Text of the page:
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Mandatory Residential Rental Unit Registration Programs in Salinas and Monterey

By Danny Little, Attorney
Noland, Hamerly, Etienne & Hoss
As published in Coastal Grower magazine, Fall 2023

The City of Salinas recently adopted a mandatory residential rental registration program and the City of Monterey appears to be on the verge of doing the same (calling theirs a “rental inventory”).  The stated purpose of the two programs is generally the same: by gathering information about the residential properties that are available for rent within city limits, the respective city councils can make better and more informed decisions to make housing more affordable.  Many observers have speculated that the registration programs are the first steps towards further local regulation of the residential rental market, e.g., rent control ordinance or a residential unit inspection program, but for now, the core components of the two programs are the same: certain information about the units must be provided and a fee must be paid. 

Under both programs, “landlords” (a defined term that includes owners, sublessors, their agents, and in Salinas only, property managers) are to annually report the following information for their residential rental units: (i) name and contact information for the landlord, (ii) the address or APN of the property, (iii) the number of bedrooms and bathrooms in the unit, and (iv) the unit’s square footage.  

In Salinas, landlords are additionally required to report their business license number, and the name and contact information of the property manager.  Salinas landlords will be asked, but not required, to provide monthly rent, whether utilities are included, whether the unit is occupied, and whether rent is subsidized.   

In Monterey, landlords will be required to provide the year the unit was built, the occupancy status of the unit with the reason for vacancy if applicable, monthly rent, whether utilities are included, HOA fees, and any other information deemed necessary by the Community Development Director.

The cities plan to do different things with the information reported to them.  In Salinas, the City will keep the rental information in a secured database that can be used to generate reports about the City-wide rental market.  However, individual landlord and unit information is to be kept confidential.  In Monterey, the City plans to make much of the individual unit information public.  There, the plan is to obligate the Community Development Director to create a publicly accessible database that makes available the following information for each rental unit: address and/or APN, the year the unit was built, the number of bedrooms and bathrooms, the square footage of the unit, whether the unit is occupied or vacant and the current monthly rent.  All other information reported is to be kept confidential (and not subject to Public Records Act requests), unless otherwise legally required or if public interest in disclosure would clearly outweigh the public interest in nondisclosure.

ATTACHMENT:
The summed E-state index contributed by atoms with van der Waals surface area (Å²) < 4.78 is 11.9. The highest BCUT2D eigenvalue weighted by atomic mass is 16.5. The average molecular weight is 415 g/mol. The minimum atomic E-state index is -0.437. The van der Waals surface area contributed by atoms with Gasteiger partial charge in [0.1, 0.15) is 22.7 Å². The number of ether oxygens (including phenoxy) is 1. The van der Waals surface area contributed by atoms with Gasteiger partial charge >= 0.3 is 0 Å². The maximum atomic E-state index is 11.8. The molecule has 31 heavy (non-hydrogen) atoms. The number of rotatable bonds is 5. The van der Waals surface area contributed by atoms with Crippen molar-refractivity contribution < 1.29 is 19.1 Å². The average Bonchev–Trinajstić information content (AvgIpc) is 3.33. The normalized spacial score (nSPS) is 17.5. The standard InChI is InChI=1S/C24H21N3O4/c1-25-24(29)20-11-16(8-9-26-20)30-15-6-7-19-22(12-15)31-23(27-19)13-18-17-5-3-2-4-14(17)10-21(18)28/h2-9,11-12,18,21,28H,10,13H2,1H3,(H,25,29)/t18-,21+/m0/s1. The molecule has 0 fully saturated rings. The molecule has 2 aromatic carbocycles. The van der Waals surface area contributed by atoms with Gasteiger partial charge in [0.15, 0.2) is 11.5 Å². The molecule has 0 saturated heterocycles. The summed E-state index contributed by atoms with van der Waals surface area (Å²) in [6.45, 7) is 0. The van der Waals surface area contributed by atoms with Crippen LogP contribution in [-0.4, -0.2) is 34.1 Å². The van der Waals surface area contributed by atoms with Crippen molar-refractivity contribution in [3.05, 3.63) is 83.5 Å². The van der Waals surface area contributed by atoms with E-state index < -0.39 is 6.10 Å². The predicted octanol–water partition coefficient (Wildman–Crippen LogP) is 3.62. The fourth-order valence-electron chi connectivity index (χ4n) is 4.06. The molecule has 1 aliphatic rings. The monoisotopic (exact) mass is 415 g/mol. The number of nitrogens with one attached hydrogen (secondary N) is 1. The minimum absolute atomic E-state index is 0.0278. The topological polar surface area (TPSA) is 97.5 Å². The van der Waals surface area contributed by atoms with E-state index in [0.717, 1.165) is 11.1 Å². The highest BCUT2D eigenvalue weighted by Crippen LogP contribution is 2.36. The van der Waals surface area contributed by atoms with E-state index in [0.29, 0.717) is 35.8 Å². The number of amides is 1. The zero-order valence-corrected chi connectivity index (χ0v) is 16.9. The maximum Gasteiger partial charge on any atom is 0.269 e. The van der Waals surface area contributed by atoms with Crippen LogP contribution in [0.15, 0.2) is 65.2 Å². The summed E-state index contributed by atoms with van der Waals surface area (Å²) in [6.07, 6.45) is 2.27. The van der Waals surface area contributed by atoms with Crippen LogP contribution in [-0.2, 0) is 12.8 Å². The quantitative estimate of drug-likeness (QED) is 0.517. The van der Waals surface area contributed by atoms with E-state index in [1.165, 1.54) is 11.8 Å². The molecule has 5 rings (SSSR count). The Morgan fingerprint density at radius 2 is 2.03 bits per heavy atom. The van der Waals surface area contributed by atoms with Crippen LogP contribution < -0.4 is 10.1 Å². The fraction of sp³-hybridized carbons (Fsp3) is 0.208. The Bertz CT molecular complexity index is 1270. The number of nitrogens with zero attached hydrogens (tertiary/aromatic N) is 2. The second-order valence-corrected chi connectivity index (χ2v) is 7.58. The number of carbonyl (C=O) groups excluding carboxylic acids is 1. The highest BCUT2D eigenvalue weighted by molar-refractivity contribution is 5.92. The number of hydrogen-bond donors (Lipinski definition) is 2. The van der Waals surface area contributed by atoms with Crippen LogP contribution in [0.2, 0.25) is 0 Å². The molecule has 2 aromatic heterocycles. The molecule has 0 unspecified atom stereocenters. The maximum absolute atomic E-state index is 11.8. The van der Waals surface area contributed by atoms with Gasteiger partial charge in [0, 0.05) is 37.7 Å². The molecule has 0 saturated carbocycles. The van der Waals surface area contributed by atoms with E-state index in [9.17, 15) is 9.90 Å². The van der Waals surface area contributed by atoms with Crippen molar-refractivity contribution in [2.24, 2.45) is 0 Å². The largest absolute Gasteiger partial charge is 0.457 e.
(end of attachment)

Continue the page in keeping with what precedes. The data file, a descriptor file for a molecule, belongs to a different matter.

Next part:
Additionally, both ordinances require landlords to pay fees to help defray the cost of operating and maintaining the registry. The annual fees in Salinas range from $20 to $350, depending on the number of units; the annual fees in Monterey are expected to be similar (as of the date of drafting this article, a fee schedule was not yet adopted).  Salinas does not allow these fees to be passed on to tenants; Monterey plans to permit 50% of the fee to be passed through to tenants.  These fees are in addition to any amounts owed by landlords for business licenses to the respective cities.  Finally, both cities are authorized to levy additional fees for noncompliance with the programs.

As noted above, much remains unknown about the impact these programs will have and what additional local regulations will follow.  It seems likely that other local governments may follow suit, instituting their own residential rental registration programs, particularly if the Monterey or Salinas city governments are able to make a noticeable impact on housing affordability or they are able to generate funding from the program sufficient to offset operating costs and generate additional revenue.  Further, these programs could be laying the foundation for city-wide rent stabilization or rent control program in their cities, similar to those in San Jose and San Francisco.

This article is intended to address topics of general interest and should not be construed as legal advice.
© 2023 Noland, Hamerly, Etienne & Hoss